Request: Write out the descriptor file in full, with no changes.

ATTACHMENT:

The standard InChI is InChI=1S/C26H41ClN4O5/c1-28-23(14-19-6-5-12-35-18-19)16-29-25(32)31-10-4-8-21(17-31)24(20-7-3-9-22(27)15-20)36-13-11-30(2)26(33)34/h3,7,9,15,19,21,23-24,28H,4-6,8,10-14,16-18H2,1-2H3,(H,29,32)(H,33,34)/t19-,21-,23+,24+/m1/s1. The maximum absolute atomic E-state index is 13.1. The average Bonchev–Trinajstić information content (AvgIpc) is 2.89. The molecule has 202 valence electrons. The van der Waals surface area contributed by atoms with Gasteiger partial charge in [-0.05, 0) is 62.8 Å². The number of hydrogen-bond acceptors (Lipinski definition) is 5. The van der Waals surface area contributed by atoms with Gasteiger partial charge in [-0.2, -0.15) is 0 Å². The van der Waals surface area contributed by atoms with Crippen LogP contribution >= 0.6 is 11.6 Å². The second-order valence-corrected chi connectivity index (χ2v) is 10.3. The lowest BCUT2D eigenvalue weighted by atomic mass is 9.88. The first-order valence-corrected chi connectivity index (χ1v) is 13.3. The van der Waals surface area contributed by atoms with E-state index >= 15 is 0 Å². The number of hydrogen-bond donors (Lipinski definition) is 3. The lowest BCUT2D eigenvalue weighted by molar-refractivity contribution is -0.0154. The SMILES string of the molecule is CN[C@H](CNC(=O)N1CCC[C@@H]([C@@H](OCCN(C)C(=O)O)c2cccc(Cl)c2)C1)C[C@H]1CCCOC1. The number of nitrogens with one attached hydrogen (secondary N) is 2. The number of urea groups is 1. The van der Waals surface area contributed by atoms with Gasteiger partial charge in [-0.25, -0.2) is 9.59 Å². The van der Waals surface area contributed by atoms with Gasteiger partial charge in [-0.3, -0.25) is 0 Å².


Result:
The standard InChI is InChI=1S/C26H41ClN4O5/c1-28-23(14-19-6-5-12-35-18-19)16-29-25(32)31-10-4-8-21(17-31)24(20-7-3-9-22(27)15-20)36-13-11-30(2)26(33)34/h3,7,9,15,19,21,23-24,28H,4-6,8,10-14,16-18H2,1-2H3,(H,29,32)(H,33,34)/t19-,21-,23+,24+/m1/s1. The maximum absolute atomic E-state index is 13.1. The average Bonchev–Trinajstić information content (AvgIpc) is 2.89. The molecule has 202 valence electrons. The van der Waals surface area contributed by atoms with Gasteiger partial charge in [-0.05, 0) is 62.8 Å². The number of hydrogen-bond acceptors (Lipinski definition) is 5. The van der Waals surface area contributed by atoms with Gasteiger partial charge in [-0.2, -0.15) is 0 Å². The van der Waals surface area contributed by atoms with Crippen LogP contribution >= 0.6 is 11.6 Å². The second-order valence-corrected chi connectivity index (χ2v) is 10.3. The lowest BCUT2D eigenvalue weighted by atomic mass is 9.88. The first-order valence-corrected chi connectivity index (χ1v) is 13.3. The van der Waals surface area contributed by atoms with E-state index >= 15 is 0 Å². The number of hydrogen-bond donors (Lipinski definition) is 3. The lowest BCUT2D eigenvalue weighted by molar-refractivity contribution is -0.0154. The SMILES string of the molecule is CN[C@H](CNC(=O)N1CCC[C@@H]([C@@H](OCCN(C)C(=O)O)c2cccc(Cl)c2)C1)C[C@H]1CCCOC1. The number of nitrogens with one attached hydrogen (secondary N) is 2. The number of urea groups is 1. The van der Waals surface area contributed by atoms with Gasteiger partial charge in [-0.25, -0.2) is 9.59 Å². The van der Waals surface area contributed by atoms with Gasteiger partial charge in [-0.3, -0.25) is 0 Å².